Celebrity Obsessed Media: Effect on Society

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In modern Britain, we live in a celebrity obsessed society powered by the media. Everywhere you see a celebrity’s face, whether it’s plastered across magazines or advertising the latest product. Many people, particularly teenagers, aspire to be like the celebrities they obsess over and it completely controls their lives. However, many famous people have a positive effect on society by being excellent role models and inspiring people to follow their dreams. So does a celebrity obsessed media have a positive or negative effect on society as a whole?

The media’s portrayal of celebrities could be seen as a major contributing factor to the body image problems that many teenagers face. Unrealistic images heavily tampered with airbrushing are viewed by millions every day, leading to self-consciousness and low self-esteem. Women in particular are faced with feeling they aren’t pretty or skinny enough and that they therefore cannot be happy. It isn’t surprising that an increasing number of people battle eating disorders such as anorexia and bulimia. Extreme dieting and exercise does little to achieve the ideal body when it never truly exists in the first place, but young people especially are desperate to fit in, forsaking both their physical and emotional health. Rachel Johnson, an anorexia survivor, spoke about her mind-set when she was first admitted to hospital.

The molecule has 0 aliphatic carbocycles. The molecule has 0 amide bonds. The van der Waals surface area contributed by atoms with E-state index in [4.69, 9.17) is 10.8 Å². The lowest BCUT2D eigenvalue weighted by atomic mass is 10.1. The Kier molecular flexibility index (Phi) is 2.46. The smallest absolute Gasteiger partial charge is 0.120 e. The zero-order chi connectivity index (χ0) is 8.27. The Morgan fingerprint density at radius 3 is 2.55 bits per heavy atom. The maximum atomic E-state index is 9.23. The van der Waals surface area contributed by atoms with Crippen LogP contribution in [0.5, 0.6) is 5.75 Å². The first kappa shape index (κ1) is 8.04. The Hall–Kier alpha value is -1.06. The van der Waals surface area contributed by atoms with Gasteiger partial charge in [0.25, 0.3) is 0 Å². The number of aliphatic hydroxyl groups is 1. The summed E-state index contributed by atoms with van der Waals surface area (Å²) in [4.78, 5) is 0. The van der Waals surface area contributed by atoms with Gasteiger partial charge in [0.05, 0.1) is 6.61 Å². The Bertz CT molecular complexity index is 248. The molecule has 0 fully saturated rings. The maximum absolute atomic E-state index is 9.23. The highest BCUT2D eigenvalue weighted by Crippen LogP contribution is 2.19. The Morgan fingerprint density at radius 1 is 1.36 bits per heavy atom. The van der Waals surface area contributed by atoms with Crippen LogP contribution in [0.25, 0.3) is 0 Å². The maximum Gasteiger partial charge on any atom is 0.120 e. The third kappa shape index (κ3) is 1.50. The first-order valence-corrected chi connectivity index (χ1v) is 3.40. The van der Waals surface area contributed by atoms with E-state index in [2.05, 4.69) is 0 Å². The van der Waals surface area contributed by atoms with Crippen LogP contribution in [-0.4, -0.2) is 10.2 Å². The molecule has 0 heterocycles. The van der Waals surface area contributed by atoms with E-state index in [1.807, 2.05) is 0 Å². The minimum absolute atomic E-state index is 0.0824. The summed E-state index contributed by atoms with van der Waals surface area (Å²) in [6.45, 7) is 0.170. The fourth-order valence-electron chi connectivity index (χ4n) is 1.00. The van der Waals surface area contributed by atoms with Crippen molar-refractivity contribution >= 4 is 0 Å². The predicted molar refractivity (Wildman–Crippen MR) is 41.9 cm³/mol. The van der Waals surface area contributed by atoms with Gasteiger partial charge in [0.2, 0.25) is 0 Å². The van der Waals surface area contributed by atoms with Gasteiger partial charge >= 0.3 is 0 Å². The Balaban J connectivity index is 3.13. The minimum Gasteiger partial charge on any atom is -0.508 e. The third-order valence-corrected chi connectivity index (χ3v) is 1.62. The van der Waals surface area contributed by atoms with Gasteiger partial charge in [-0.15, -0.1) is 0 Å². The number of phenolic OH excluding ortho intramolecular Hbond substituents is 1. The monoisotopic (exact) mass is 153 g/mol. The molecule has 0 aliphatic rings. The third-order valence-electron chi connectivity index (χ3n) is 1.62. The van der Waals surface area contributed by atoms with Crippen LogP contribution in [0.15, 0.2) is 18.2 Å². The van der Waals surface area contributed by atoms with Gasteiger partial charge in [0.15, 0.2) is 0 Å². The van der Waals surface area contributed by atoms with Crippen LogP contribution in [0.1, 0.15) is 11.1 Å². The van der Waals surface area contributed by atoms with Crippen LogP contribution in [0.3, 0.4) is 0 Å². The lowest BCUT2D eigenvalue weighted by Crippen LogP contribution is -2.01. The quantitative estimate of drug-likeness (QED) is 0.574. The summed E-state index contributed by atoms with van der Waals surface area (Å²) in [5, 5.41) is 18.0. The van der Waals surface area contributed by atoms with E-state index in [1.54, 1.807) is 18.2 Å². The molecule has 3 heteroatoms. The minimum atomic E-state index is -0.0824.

“My obsession at the time was Victoria Beckham. I would cut out images of her body and stick my face on the top. I would write underneath, “This is what you have to be – she’s perfect”

From 13 Rachel idolised excessively slim models and felt the media’s portrayal of them as beautiful was partly responsible for her illness. Would so many people feel unhappy about themsel...

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...on ultimately has the biggest impact on the nation. Celebrities can be great role models for young people by showcasing their determination and charitable work. On the other hand, the media pushing the idea that skinny is beautiful is alarming and although celebrities aren’t the direct cause of this, many don’t use the media to speak out against it. The worst actions of celebrities are often the ones highlighted in magazines, leading to people thinking that it’s alright to be unfaithful, for example. Likewise, the media drives obsessions without thought for the consequences. If the media has such an influence on society and knows it, shouldn’t they be more careful to provide a positive guidance instead of worrying about potential profit?

Works Cited

www.dailymail.co.uk

www.helium.com

www.theguardian.com

www.huffingtonpost.com

www.idebate.org

www.bbc.co.uk

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